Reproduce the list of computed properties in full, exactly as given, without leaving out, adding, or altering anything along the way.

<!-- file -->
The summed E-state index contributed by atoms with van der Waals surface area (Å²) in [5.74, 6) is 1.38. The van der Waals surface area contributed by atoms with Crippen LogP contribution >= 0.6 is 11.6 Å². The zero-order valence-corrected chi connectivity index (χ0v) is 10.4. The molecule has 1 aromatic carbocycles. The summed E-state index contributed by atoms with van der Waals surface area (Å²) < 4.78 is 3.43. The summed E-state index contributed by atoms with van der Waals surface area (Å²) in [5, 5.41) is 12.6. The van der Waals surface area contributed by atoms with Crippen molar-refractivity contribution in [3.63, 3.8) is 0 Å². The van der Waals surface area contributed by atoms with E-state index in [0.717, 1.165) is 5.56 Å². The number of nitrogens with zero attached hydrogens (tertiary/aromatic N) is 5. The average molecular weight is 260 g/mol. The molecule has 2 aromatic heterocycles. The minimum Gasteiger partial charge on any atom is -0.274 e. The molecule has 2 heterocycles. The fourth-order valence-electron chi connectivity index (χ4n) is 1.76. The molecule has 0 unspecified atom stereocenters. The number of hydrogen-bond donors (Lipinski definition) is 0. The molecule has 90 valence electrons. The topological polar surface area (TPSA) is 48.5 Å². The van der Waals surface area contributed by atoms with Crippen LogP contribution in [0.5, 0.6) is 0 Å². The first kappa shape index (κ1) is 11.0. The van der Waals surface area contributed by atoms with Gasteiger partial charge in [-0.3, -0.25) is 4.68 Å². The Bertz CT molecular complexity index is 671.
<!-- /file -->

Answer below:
The summed E-state index contributed by atoms with van der Waals surface area (Å²) in [5.74, 6) is 1.38. The van der Waals surface area contributed by atoms with Crippen LogP contribution >= 0.6 is 11.6 Å². The zero-order valence-corrected chi connectivity index (χ0v) is 10.4. The molecule has 1 aromatic carbocycles. The summed E-state index contributed by atoms with van der Waals surface area (Å²) < 4.78 is 3.43. The summed E-state index contributed by atoms with van der Waals surface area (Å²) in [5, 5.41) is 12.6. The van der Waals surface area contributed by atoms with Crippen molar-refractivity contribution in [3.63, 3.8) is 0 Å². The van der Waals surface area contributed by atoms with E-state index in [0.717, 1.165) is 5.56 Å². The number of nitrogens with zero attached hydrogens (tertiary/aromatic N) is 5. The average molecular weight is 260 g/mol. The molecule has 2 aromatic heterocycles. The minimum Gasteiger partial charge on any atom is -0.274 e. The molecule has 2 heterocycles. The fourth-order valence-electron chi connectivity index (χ4n) is 1.76. The molecule has 0 unspecified atom stereocenters. The number of hydrogen-bond donors (Lipinski definition) is 0. The molecule has 90 valence electrons. The topological polar surface area (TPSA) is 48.5 Å². The van der Waals surface area contributed by atoms with Crippen LogP contribution in [0.5, 0.6) is 0 Å². The first kappa shape index (κ1) is 11.0. The van der Waals surface area contributed by atoms with Gasteiger partial charge in [-0.3, -0.25) is 4.68 Å². The Bertz CT molecular complexity index is 671.